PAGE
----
Dr. Kandelaki is an infectious diseases specialist at Central University Hospital, Tbilisi, Georgia. His research interests include clinical diagnosis and treatment of infectious diseases.

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Acknowledgments

We are grateful to Nazibrola Chitadze, Natalia Abazashvili, Ketevan Sidamonidze, and Mariam Zakalashvili, who were involved in laboratory investigation, and to Mariam Broladze and Irma Burjanadze for their assistance in organizing the study in Tbilisi. We also thank Gad Baneth for his professional assistance in organizing the survey of rats in Tel Aviv.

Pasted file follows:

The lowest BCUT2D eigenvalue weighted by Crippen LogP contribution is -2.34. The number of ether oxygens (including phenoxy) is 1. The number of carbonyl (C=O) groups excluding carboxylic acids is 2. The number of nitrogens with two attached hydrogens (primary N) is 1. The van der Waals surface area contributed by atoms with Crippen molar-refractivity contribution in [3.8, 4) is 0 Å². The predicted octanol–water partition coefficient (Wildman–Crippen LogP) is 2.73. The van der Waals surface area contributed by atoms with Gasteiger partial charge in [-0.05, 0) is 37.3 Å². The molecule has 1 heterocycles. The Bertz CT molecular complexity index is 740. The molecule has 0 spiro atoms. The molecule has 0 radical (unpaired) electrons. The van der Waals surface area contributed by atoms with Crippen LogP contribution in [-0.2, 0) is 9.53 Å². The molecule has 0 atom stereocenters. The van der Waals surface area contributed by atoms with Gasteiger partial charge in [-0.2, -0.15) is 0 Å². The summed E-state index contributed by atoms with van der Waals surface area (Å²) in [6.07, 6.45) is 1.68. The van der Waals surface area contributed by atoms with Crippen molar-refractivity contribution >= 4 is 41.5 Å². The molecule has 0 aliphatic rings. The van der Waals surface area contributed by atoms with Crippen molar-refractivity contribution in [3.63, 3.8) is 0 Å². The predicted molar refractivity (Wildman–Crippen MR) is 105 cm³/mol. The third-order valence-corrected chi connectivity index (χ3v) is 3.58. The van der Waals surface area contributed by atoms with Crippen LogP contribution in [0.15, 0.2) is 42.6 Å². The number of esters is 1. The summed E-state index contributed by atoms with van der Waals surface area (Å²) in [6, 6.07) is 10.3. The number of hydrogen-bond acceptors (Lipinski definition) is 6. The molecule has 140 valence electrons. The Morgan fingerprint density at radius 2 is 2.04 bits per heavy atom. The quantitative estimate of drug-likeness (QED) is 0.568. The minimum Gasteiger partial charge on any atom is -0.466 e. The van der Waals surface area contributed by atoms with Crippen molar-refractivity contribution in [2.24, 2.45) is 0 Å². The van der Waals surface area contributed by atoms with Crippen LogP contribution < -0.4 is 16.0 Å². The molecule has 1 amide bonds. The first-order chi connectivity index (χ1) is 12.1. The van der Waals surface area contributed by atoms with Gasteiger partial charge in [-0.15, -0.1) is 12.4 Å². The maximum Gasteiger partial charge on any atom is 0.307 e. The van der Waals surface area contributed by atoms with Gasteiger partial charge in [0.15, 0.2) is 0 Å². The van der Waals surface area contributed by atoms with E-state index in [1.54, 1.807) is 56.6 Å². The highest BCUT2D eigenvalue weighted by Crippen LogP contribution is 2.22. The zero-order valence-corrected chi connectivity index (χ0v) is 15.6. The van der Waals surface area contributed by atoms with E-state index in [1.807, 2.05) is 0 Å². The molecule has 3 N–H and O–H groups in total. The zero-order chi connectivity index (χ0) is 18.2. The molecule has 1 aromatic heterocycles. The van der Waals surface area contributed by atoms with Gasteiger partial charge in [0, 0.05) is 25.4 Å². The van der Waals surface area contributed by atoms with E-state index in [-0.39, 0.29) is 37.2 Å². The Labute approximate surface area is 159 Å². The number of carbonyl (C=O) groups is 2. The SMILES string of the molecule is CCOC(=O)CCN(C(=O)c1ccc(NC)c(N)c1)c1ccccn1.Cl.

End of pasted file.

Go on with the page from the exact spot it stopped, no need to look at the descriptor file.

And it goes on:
The International Science and Technology Center and the Centers for Disease Control and Prevention’s Global Diseases Detection Program provided financial support.

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References

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DOI: 10.3201/eid2203.151823

1These authors contributed equally to this article.

Table of Contents – Volume 22, Number 3—March 2016

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Page created: February 18, 2016
Page updated: February 18, 2016